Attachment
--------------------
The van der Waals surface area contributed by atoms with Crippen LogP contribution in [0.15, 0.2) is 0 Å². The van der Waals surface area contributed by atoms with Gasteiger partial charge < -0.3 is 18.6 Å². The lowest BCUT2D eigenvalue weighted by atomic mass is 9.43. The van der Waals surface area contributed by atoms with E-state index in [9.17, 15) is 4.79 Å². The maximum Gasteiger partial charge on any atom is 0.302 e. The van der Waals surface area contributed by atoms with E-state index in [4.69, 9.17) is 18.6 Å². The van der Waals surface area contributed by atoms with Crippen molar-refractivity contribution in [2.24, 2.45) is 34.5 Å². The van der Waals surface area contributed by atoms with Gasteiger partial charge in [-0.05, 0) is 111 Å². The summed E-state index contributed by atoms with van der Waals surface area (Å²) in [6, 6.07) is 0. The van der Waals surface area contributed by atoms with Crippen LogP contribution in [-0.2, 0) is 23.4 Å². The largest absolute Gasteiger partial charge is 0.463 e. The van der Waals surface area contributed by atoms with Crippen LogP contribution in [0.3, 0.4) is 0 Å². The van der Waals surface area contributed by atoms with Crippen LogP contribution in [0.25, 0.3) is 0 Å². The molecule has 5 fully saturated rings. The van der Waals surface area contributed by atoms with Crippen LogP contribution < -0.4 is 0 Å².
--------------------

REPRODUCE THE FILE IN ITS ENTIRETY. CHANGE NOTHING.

The van der Waals surface area contributed by atoms with Crippen LogP contribution in [0.15, 0.2) is 0 Å². The van der Waals surface area contributed by atoms with Gasteiger partial charge < -0.3 is 18.6 Å². The lowest BCUT2D eigenvalue weighted by atomic mass is 9.43. The van der Waals surface area contributed by atoms with E-state index in [9.17, 15) is 4.79 Å². The maximum Gasteiger partial charge on any atom is 0.302 e. The van der Waals surface area contributed by atoms with E-state index in [4.69, 9.17) is 18.6 Å². The van der Waals surface area contributed by atoms with Crippen molar-refractivity contribution in [2.24, 2.45) is 34.5 Å². The van der Waals surface area contributed by atoms with Gasteiger partial charge in [-0.05, 0) is 111 Å². The summed E-state index contributed by atoms with van der Waals surface area (Å²) in [6, 6.07) is 0. The van der Waals surface area contributed by atoms with Crippen LogP contribution in [-0.2, 0) is 23.4 Å². The largest absolute Gasteiger partial charge is 0.463 e. The van der Waals surface area contributed by atoms with Crippen LogP contribution in [0.3, 0.4) is 0 Å². The van der Waals surface area contributed by atoms with Crippen LogP contribution in [0.25, 0.3) is 0 Å². The molecule has 5 fully saturated rings. The van der Waals surface area contributed by atoms with Crippen LogP contribution < -0.4 is 0 Å².